In January, GM and Massachusetts joined California in committing to eliminate the sale of gas and diesel cars, SUVs, and light trucks by 2035. The U.S. Postal Service’s 10-year plan released in March asks Congress for $8 billion to electrify its 208,000 delivery vehicle fleet by 2035. Viewed from today, the 2035 deadline corresponds to the 15-year turnover rate for most of the 250 million cars, SUVs, vans, and pickup trucks on U.S. roads today. In order for almost all vehicles to be electric by 2050, the year when the Biden plan projects economy-wide “net zero” emissions, the sale of gas and diesel vehicles would have to stop by 2035. Yet Biden has so far resisted setting a date to end the sale of internal combustion vehicles.
Biden’s plan says nothing about replacing the U.S. fleet of 3.6 million heavy duty trucks, 98% of which have diesel engines whose emissions of particulates and other pollutants are especially damaging to health. Replacing diesel with electric power is a public health issue as well as a climate issue. Around half of deaths due to transportation pollution are attributed to diesel exhaust. Trucking accounts for 60% of the ton-miles and 85% of the value of freight even though freight trains use far less fuel. Moving a ton of freight 500 miles per gallon, trains use only 25% of the diesel fuel per ton-mile as over-the-road trucks.
The Biden plan’s $85 billion for public transportation falls far short of the need. New York’s Metropolitan Transit Authority alone needs $55 billion in capital improvements over the next 5 years.
The plan would invest $80 billion in upgrading railroads, but makes no specific commitments beyond passing references to electrification and to shifting some of the transportation of people and freight from personal vehicles and over-the-road trucking to passenger and freight rails. Electric motors already power almost all locomotives which are diesel-electric. Diesel combustion generates power for their electric motors. Electrifying rail is a matter of building the infrastructure to convey electricity to locomotive motors without burning diesel. But it will cost a lot more than the $80 billion Biden commits to railroads.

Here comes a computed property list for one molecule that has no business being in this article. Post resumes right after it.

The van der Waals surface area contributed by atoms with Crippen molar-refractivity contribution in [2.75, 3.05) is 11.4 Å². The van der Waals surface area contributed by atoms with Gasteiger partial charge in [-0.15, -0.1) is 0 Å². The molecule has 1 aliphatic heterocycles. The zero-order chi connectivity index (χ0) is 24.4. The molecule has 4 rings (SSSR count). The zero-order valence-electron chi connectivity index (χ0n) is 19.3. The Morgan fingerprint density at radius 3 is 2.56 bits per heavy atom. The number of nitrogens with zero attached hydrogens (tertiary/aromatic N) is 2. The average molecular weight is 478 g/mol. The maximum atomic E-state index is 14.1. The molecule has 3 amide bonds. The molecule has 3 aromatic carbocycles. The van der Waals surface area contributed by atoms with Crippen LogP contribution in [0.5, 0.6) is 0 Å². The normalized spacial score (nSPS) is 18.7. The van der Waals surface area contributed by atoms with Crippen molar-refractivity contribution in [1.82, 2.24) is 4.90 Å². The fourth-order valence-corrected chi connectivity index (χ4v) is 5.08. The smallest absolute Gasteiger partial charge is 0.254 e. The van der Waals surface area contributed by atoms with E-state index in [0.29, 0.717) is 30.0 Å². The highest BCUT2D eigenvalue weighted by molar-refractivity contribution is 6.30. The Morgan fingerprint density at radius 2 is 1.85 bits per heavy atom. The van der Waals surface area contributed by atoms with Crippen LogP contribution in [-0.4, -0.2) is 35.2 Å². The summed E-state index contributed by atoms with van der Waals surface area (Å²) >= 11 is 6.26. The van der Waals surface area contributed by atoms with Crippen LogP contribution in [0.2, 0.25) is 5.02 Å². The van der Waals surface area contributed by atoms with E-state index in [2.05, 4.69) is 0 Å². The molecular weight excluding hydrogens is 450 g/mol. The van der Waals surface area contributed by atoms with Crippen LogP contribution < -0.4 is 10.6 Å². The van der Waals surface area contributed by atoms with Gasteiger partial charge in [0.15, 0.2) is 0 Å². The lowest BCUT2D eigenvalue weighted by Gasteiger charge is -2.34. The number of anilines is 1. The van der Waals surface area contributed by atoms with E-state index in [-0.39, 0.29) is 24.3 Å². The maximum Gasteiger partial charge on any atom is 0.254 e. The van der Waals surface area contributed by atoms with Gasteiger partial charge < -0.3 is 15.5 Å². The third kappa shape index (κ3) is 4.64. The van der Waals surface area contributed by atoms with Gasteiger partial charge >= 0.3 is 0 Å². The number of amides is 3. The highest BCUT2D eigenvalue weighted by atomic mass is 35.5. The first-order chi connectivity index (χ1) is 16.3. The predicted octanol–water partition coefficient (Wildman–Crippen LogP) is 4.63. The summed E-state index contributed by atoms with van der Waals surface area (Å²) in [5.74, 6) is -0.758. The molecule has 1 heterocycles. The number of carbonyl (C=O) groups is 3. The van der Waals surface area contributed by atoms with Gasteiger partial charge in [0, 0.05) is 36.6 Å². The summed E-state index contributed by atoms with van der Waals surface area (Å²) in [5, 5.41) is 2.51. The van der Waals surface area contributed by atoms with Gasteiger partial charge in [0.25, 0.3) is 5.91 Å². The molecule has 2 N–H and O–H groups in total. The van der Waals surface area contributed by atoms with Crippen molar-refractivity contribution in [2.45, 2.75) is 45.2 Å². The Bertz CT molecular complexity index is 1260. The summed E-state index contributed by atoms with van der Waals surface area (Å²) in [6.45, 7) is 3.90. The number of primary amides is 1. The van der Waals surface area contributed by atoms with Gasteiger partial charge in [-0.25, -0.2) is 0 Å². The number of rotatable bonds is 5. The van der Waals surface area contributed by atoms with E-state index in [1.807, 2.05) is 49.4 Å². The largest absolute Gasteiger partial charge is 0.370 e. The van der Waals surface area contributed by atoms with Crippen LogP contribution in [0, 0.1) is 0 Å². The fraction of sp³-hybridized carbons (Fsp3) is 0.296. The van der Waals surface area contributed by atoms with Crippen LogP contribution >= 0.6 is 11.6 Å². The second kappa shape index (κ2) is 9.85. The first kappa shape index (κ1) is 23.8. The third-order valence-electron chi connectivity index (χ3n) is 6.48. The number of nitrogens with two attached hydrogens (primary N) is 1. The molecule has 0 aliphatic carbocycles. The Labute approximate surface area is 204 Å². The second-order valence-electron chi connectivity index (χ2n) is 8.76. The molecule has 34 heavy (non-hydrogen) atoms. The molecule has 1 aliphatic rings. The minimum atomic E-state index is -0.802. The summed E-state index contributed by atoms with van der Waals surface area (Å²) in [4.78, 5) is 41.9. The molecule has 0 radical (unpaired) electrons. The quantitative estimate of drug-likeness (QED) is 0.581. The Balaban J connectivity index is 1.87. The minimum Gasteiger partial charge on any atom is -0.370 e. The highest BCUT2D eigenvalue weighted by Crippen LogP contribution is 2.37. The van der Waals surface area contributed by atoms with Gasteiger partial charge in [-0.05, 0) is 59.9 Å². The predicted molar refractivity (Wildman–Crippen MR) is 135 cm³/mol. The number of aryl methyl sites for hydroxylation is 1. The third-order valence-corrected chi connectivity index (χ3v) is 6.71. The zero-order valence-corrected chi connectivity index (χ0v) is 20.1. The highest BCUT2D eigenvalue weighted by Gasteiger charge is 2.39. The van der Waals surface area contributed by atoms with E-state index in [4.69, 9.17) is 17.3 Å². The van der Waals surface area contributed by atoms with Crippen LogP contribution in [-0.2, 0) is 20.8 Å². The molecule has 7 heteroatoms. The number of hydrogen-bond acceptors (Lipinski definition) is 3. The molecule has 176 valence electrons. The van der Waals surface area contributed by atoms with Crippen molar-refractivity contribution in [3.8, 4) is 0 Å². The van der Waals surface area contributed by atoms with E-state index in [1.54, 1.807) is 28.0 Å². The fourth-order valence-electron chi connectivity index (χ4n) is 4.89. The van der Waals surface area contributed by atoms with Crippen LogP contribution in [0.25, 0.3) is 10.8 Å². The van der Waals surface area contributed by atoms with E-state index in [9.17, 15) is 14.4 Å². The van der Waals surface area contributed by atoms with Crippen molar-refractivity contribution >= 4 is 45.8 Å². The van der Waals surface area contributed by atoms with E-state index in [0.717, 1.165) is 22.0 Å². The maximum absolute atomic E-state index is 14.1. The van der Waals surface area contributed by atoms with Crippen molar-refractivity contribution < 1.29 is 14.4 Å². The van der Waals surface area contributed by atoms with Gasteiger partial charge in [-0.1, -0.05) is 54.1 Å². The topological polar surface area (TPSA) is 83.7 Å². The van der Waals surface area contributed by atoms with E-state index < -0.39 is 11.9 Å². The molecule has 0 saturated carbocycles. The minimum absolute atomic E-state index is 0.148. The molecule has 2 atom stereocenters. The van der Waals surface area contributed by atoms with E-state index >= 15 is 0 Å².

One proposal called Solutionary Rail for electrifying the U.S. rail system yields an estimated cost of electrifying the nation’s 160,000 track miles of $400 billion. Using their per mile estimate, it would cost $1.1 trillion to expand an electrified national rail network to the peak of 430,000 track miles that the nation had in the early 1930s. The rail network expansion would enable the shifting most of the long-distance moving of people and freight from roads to rails. Using a higher cost estimate, our Ecosocialist Green New Deal budgets $1 trillion over 10 years to electrify existing rail networks.
The Biden plan also has low ambitions for electrifying the nation’s 995,000 diesel buses. The plan’s Fact Sheet says it will replace 50,000 “diesel transit vehicles” with electric ones, presumably referring to buses. The electrification of the nation’s 480,000 school buses is more ambitious, calling for at least 20% in 8 years, or about 100,000 electric school buses. Combining the school and other buses, at the pace of 150,000 electric buses in 8 years it will take over 50 years to electrify the whole 1 million bus fleet, too late to meet the 2050 “carbon neutrality” goal of the Biden administration.
The Biden plan falls far short in terms of the investments and timelines that are needed to convert to 100% electric road vehicles with sufficient charging stations, to electrified rails, and to convenient mass transit nationwide if the U.S. transportation sector is going to meet Biden’s stated goal of carbon neutrality by 2050.
Biden’s plan commits a paltry $100 billion to the electric power sector, which accounts for 27% of U.S. carbon emissions. It is hard to see how these investments, mostly market incentives in the form of tax credits, could ever result in “net zero” carbon emissions by 2035, the stated Biden goal for the power sector.